The renovations will include demolishing the pavers and fencing around the memorial’s base and constructing a new plaza, as well as installing new gardens, fencing and benches around the plaza. The pavers and electrical infrastructure around the southern end of the park will be replaced and upgraded as part of the renovations.

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Syrian artist will combine plants with sculpture at park installation

A rendering depicts one of the sculptural works by Diana Al-Hadid that will appear at Madison Square Park in May. (Rendering courtesy of Justin Gallagher)

By Maria Rocha-Buschel

This spring, visitors to Madison Square Park can expect to find a series of six new sculptures from Syrian-born American artist Diana Al-Hadid, which will be the first installation at the park that combines sculpture with plant materials.

The Madison Square Park Conservancy announced that the outdoor exhibition, “Delirious Matter,” will appear on the park’s Oval Lawn in May. This is the first major public art project for the artist, whose works of female figures will appear to melt into their surroundings.

“I am thrilled to have my first large-scale public project on the lawns and in the reflecting pool of Madison Square Park,” Al-Hadid said. “This is the first time my work will be made and seen at this scale. It’s my largest project by far and my largest audience.”

Two walls on the Oval Lawn will be combined with rows of hedges to form a room and three reclining female figures will sit on heavy bases displayed on the surrounding lawns, separately titled within the installation as “Synonym.” There will also be a site-specific sculptural bust of a female figure on top a fragmented mountain in the park’s reflecting pool and is titled “Gradiva.”

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Historic tree removed from park after being deemed hazardous

“Old Stumpy” at Madison Square Park, which has actually been around longer than the park has, was considered by arborists to be a falling hazard. (Photo courtesy of the Madison Square Park Conservancy)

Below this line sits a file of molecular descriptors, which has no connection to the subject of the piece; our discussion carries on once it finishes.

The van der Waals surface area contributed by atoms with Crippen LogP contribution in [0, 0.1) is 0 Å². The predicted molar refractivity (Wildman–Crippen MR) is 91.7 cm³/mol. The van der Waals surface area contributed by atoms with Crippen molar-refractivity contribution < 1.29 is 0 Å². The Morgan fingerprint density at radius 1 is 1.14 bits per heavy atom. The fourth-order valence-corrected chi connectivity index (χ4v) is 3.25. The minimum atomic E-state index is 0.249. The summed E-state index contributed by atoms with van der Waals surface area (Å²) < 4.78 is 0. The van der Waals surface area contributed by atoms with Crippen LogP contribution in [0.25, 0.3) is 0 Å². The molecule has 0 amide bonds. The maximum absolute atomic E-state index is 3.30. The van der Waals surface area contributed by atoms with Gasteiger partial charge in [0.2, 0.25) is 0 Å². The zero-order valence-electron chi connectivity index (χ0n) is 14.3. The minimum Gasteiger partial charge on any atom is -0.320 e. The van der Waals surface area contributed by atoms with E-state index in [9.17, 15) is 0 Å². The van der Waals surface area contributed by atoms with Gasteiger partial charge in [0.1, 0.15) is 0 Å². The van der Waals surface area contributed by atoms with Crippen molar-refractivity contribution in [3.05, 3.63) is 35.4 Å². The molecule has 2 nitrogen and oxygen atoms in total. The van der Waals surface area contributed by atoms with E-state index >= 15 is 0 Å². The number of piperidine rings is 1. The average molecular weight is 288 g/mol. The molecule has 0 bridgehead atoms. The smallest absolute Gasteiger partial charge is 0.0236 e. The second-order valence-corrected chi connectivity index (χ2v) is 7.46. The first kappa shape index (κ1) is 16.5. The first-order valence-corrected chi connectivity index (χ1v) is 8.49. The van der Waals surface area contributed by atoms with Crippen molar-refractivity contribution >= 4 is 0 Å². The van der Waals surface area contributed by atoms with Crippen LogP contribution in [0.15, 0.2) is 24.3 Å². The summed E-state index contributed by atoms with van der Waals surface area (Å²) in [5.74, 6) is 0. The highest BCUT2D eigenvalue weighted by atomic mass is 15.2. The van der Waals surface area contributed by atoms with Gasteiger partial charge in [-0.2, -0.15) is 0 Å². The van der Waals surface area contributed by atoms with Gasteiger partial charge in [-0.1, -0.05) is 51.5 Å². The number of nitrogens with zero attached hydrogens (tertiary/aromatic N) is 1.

By Sabina Mollot

A nearly 300-year-old tree at Madison Square Park that had been popular with visitors has finally faced the chopping block.

It had technically already been dead for years but was kept carefully preserved until recently being deemed a falling hazard.

“We loved that tree but because of pedestrian safety we had to bring it down,” Eric Cova, a spokesperson for the Madison Square Park Conservancy, told Town & Village. “The arborists told us the tree was hollow and had become a danger.”

The English elm had been known as “Old Stumpy” since it was really just the remnants of a tree, a trunk with a few limb stubs remaining.

The relic’s heart-wrenching removal occurred on Valentine’s Day after the conservancy got the nod from the Parks Department.

Cova said some planters will be put in the tree’s place in about 4-6 weeks. In the meantime, the now smoothed-over, empty spot is surrounded by a barrier.

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Solar 2 design released

This rendering, by Bjark Ingels Group (BIG), shows how the replacement building for Solar One will look, complete with a kayak launch accessible at Stuyvesant Cove Park.

By Maria Rocha-Buschel

Project architects have released renderings for Solar One’s new building that will be replacing the environmental organization’s original structure along the East River across from Peter Cooper Village within the next two years. The Economic Development Corporation, the city agency overseeing the project, presented the plan to Community Board 6’s land use and waterfront committee on January 22.